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Multi-tasking and the Returns to Experience

Author

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  • Parama Chaudhury

Abstract

In this paper, I study how an increase in the use of new work practices that involve multi-tasking has affected the returns to experience. If each task in a job has a concave learning curve, then increasing the number of tasks may increase the returns to experience. Using the Panel Study of Income Dynamics, I provide evidence for the fact that successive cohorts have greater returns to experience. Next, I construct proxies for multi-tasking using Paul Osterman's 1992 survey of workplace practices in U.S. establishments, and find that (i) later cohorts choose jobs with greater multi-tasking, (ii) the rate of within-job wage growth rises with the degree of multi-tasking, and (iii) the returns to experience are larger in jobs with more multi-tasking. Finally, I find mixed evidence on the effect of unobserved heterogeneity, which implies that part of these larger returns to experience may be because those in jobs with more multi-tasking have higher unobserved ability.

Suggested Citation

  • Parama Chaudhury, 2010. "Multi-tasking and the Returns to Experience," Economics Series Working Papers 518, University of Oxford, Department of Economics.
  • Handle: RePEc:oxf:wpaper:518
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    File URL: http://www.economics.ox.ac.uk/materials/working_papers/paper518.pdf
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    References listed on IDEAS

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    1. Helpman, Elhanan & Rangel, Antonio, 1999. "Adjusting to a New Technology: Experience and Training," Journal of Economic Growth, Springer, vol. 4(4), pages 359-383, December.
    2. Carmichael, H Lorne & MacLeod, W Bentley, 1993. "Multiskilling, Technical Change and the Japanese Firm," Economic Journal, Royal Economic Society, vol. 103(416), pages 142-160, January.
    3. Ichniowski, Casey & Shaw, Kathryn & Prennushi, Giovanna, 1997. "The Effects of Human Resource Management Practices on Productivity: A Study of Steel Finishing Lines," American Economic Review, American Economic Association, pages 291-313.
    4. Eve Caroli & John Van Reenen, 2001. "Skill-Biased Organizational Change? Evidence from A Panel of British and French Establishments," The Quarterly Journal of Economics, Oxford University Press, vol. 116(4), pages 1449-1492.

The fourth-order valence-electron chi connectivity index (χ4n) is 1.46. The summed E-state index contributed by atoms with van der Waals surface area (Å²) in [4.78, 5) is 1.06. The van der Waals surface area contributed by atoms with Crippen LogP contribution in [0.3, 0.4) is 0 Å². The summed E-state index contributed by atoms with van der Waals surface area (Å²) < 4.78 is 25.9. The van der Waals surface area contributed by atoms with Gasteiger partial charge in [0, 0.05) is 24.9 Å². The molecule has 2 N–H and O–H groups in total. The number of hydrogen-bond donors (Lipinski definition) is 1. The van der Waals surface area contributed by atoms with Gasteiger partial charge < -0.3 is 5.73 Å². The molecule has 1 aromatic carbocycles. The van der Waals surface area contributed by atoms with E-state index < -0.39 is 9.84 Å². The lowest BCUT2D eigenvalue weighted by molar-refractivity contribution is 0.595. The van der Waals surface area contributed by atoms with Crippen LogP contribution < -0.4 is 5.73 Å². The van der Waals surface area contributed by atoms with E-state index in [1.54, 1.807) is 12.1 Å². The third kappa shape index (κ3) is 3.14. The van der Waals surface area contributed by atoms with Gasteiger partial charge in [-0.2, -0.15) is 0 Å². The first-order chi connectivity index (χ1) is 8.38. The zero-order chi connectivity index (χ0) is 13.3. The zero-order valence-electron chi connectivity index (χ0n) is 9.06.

5. Ann P. Bartel & Nachum Sicherman, 1999. "Technological Change and Wages: An Interindustry Analysis," Journal of Political Economy, University of Chicago Press, vol. 107(2), pages 285-325, April.
    6. Avner Ben-Ner & Fanmin Kong & Tzu-Shian Han & Nien-Chi Liu & Yong-Seung Park, 2001. "The Organization of Work: Changes and Their Consequences," Nordic Journal of Political Economy, Nordic Journal of Political Economy, pages 121-134.
    7. Thomas N Hubbard & Luis Garicano, 2003. "Specialization, Firms, and Markets: The Division of Labor Within and Between Law Firms," Working Papers 03-13, Center for Economic Studies, U.S. Census Bureau.
    8. Bronars, Stephen G & Famulari, Melissa, 1997. "Wage, Tenure, and Wage Growth Variation within and across Establishment," Journal of Labor Economics, University of Chicago Press, vol. 15(2), pages 285-317, April.
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    Cited by:

    1. Robert Gibbons & Michael Waldman, 2006. "Enriching a Theory of Wage and Promotion Dynamics inside Firms," Journal of Labor Economics, University of Chicago Press, vol. 24(1), pages 59-108, January.
    2. Boucekkine, Raouf & Crifo, Patricia, 2008. "Human Capital Accumulation And The Transition From Specialization To Multitasking," Macroeconomic Dynamics, Cambridge University Press, vol. 12(03), pages 320-344, June.

    More about this item

    Keywords

    Teams; job rotation; experience; cohorts;

    JEL classification:

    • J24 - Labor and Demographic Economics - - Demand and Supply of Labor - - - Human Capital; Skills; Occupational Choice; Labor Productivity
    • J31 - Labor and Demographic Economics - - Wages, Compensation, and Labor Costs - - - Wage Level and Structure; Wage Differentials
    • O33 - Economic Development, Innovation, Technological Change, and Growth - - Innovation; Research and Development; Technological Change; Intellectual Property Rights - - - Technological Change: Choices and Consequences; Diffusion Processes

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